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America's Women tells the story of more than four centuries of history. It features a stunning array of personalities, from the women peering worriedly over the side of the Mayflower to feminists having a grand old time protesting beauty pageants and bridal fairs. Courageous, silly, funny, and heartbreaking, these women shaped the nation and our vision of what it means to be female in America.­By culling the most fascinating characters -- the average as well as the celebrated -- Gail Collins, the editorial page editor at the New York Times, charts a journey that shows how women lived, what they cared about, and how they felt about marriage, sex, and work. She begins with the lost colony of Roanoke and the early southern "tobacco brides" who came looking for a husband and sometimes -- thanks to the stupendously high mortality rate -- wound up marrying their way through three or four. Spanning wars, the pioneering days, the fight for suffrage, the...

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According to Wikipedia: "Abraham Lincoln (February 12, 1809 ?-­April 15, 1865) was the sixteenth President of the United States, serving from March 4, 1861 until his assassination. As an outspoken opponent of the expansion of slavery in the United States, Lincoln won the Republican Party nomination in 1860 and was elected president later that year. During his term, he helped preserve the United States by leading the defeat of the secessionist Confederate States of America in the American Civil War. He introduced measures that resulted in the abolition of slavery, issuing his Emancipation Proclamation in 1863 and promoting the passage of the Thirteenth Amendment to the Constitution in 1865.­"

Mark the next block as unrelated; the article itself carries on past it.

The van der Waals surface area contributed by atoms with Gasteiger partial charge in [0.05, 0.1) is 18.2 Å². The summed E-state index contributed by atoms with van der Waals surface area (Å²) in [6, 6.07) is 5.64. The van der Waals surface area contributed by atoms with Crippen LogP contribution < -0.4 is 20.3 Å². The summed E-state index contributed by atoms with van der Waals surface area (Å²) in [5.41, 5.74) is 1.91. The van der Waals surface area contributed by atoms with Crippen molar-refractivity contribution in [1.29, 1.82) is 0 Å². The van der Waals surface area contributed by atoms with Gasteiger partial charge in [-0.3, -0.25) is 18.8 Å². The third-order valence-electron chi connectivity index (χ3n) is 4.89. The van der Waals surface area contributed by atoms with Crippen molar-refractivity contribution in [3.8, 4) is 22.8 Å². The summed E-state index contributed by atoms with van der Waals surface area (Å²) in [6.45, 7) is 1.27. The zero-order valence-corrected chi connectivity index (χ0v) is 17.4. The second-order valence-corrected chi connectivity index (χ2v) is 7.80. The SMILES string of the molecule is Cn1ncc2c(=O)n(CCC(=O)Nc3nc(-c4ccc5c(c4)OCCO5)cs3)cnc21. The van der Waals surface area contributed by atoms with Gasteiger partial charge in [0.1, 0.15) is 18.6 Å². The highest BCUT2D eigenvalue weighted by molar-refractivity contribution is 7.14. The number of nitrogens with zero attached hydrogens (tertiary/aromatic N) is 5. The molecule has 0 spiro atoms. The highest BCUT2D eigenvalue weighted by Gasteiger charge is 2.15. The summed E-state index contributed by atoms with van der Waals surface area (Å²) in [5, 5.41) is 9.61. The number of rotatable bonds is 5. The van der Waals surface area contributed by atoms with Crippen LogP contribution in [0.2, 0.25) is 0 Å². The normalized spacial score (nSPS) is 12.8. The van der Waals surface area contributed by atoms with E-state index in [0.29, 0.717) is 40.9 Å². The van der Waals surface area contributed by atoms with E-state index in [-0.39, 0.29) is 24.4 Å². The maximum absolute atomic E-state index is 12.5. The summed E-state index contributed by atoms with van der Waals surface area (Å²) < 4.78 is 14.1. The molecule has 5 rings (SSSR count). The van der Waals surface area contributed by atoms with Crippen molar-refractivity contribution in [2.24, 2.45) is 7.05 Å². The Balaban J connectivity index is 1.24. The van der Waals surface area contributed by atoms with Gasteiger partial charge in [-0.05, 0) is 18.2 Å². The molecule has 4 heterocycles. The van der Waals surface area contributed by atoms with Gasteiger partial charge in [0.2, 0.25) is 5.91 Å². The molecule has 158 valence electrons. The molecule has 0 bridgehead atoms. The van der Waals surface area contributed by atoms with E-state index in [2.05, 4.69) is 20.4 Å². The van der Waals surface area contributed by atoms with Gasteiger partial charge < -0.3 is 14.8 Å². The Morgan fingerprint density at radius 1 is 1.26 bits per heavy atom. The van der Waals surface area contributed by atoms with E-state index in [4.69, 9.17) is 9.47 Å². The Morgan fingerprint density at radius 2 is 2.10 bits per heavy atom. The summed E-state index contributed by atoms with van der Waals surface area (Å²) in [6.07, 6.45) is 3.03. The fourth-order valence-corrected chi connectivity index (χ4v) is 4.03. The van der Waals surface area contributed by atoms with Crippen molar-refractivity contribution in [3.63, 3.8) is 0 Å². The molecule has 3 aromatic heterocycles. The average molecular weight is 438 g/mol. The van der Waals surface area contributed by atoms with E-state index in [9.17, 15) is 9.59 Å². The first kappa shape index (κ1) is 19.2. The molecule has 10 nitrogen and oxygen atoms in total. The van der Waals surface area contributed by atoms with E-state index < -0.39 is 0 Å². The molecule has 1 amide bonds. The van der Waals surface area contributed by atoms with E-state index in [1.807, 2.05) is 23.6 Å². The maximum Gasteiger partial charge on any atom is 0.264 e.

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From "the finest literary stylist of the American right,­" a surprising and spirited account of how true conservatives have always been antiwar and anti-­empire (Allan Carlson, author of The American Way) Conservatives love war, empire, and the military-­industrial complex. They abhor peace, the sole and rightful property of liberals. Right? Wrong. As Bill Kauffman makes clear, true conservatives have always resisted the imperial and military impulse: it drains the treasury, curtails domestic liberties, breaks down families, and vulgarizes culture. From the Federalists who opposed the War of 1812, to the striving of Robert Taft (known as "Mr. Republican") to keep the United States out of Korea, to the latter-­day libertarian critics of the Iraq war, there has historically been nothing freakish, cowardly, or even unusual about antiwar activists on the political right. And while these critics of U.­S. military crusades have been vilified by the party of George W. Bush, their . . .

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From Thomas Jefferson to William Jefferson Clinton, Scorpion Tongues is a popular history of gossip in American politics. Complete with wickedly delightful anecdotes of major and minor politicians and entertainers over the last 200 years, Gail Collins examines the evolving relationship between politicians and the press and the blurring of the lines between politicians and celebrities. Supported by extensive research and written with an entertaining flair, she speculates on how gossip reflects the current moral compass of the time, noting how a rumor, like an unpredictable summer tornado, can flatten one reputation while a similar story passes over another with hardly a rustle. "Hilariously readable" (The Economist), Scorpion Tongues offers sinful scandals and mild hearsay for every taste.

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Books for genre Books ~~ History~~ United States ~~ General